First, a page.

Friday, January 22, 2016

Midnight Paddle

It was a dark and stormy night during the winter season. The moon cast an eerie glow over the wind whipped waves battering the wooden pier as it peered through the thick and menacing clouds blowing by overhead.
Sounds like an opening to a Stephen King or Edgar Allen Poe novel, right?
Actually, it was an evening this past week as I made my way to the coast for an evening paddle and fishing trip. My final text to my wife before heading out as the radar showed a few hours of light to no rain ahead read, “Paddling in the Basin. I reckon I have done crazier things. Love you.”
I guess that statement could have been right up there with “hey man, here hold my beer” as a foreshadowing of something bad was about to happen.
But it was not bad at all. I have to admit, there is something a bit unnerving as you get sloshed around in a kayak with a circling current with minimal light other than a few street lights on shore, some running lights from several tug boats in the bay, and a filtered gray glow from the clouds overhead.
I thought the woods could play tricks in the dark; the water plays outright dirty pranks in the dark.
One I was in a spot where I thought I could bring in a few panfish, I dropped anchor. Next I baited two poles and dropped the bottom rigs as well. Honestly, the waves slapping the side of the kayak and the dark skies made it nearly impossible to tell if I had a hit or not. I did feel a series of bumps on my right side, at least I thought I did. I could not tell anything from the rid tip though, as the steady rocking had the tip dancing all over like a 1960s hippie that had too much happy flowing.
I grabbed the rod, and by gosh, I was able to feel the pop-pop-pop of the fish’s tug. A mid-sized sea mullet had feasted on my bit of shrimp and managed to get a hook through its lip.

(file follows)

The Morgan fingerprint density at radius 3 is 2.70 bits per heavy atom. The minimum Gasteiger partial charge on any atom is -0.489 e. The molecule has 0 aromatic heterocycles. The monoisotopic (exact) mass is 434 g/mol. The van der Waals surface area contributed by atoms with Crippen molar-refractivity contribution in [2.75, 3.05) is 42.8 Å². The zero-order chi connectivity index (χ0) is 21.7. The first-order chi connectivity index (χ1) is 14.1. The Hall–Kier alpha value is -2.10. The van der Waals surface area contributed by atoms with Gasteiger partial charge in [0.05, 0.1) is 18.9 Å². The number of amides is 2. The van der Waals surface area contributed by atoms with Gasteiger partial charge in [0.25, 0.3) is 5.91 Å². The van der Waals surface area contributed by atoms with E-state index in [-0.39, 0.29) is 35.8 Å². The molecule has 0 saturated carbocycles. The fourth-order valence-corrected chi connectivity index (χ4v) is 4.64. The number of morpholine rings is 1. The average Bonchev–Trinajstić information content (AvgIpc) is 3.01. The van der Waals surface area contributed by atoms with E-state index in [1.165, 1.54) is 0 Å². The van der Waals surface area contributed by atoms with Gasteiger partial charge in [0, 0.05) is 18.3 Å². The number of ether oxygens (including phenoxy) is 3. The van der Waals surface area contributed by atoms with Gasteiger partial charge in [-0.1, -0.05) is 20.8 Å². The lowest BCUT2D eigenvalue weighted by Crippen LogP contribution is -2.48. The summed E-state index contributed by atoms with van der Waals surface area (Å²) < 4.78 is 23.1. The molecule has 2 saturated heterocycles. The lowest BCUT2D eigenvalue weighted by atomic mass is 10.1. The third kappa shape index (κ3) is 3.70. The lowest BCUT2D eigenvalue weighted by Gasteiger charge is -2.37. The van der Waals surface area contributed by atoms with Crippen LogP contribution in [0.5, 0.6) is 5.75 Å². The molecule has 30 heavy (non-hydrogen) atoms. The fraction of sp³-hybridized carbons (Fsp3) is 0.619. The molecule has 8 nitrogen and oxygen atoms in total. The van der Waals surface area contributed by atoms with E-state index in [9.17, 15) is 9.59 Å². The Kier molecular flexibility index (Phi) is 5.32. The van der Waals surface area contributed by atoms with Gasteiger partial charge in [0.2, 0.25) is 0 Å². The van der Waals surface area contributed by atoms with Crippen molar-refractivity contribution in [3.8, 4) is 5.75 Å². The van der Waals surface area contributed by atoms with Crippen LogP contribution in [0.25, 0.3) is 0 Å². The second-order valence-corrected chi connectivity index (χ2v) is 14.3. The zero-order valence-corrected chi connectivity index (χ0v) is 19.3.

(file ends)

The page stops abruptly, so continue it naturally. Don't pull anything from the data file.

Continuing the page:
By this time, the rain had turned to drizzle, and the drizzle turned to mist, and the mist turned to a fog rising ever so higher. It appeared as if a cloud was a couple dozen feet above the salt water. The water’s surface had also calmed down. It wasn’t like glass by no means, but there were no longer choppy white caps slamming the side either. Where the river current was flowing into the basin, the water was smooth but ever changing. Imagine a freshly washed sheet gently swaying on a clothesline from a soft spring breeze.
One of the panfish I ended up catching provided bait for a bigger hook, rod, and reel. Another rod was adorned with a trusty metal jig set to entice a gray trout somewhere beneath.
As the moon broke through the cloud cover and the stars made an appearance, two of the tug boats sprang to life. Those two tugs and myself were the only things on the water that night. I turned on my light to mark my spot in case the tug boats passage was heading in my direction. Several of the guys waved and pointed, as I am sure they thought it was crazy to see a kayak angler fishing in the dark on the salt water. But, I reckon they have seen crazier things.
Over all, it wasn’t that crazy. It was a well needed paddle and a short adventure, and the last thing of the year to bring sanity into my otherwise hectic world.


  1. I've always wanted to yak in the Basin. I hope to this spring.

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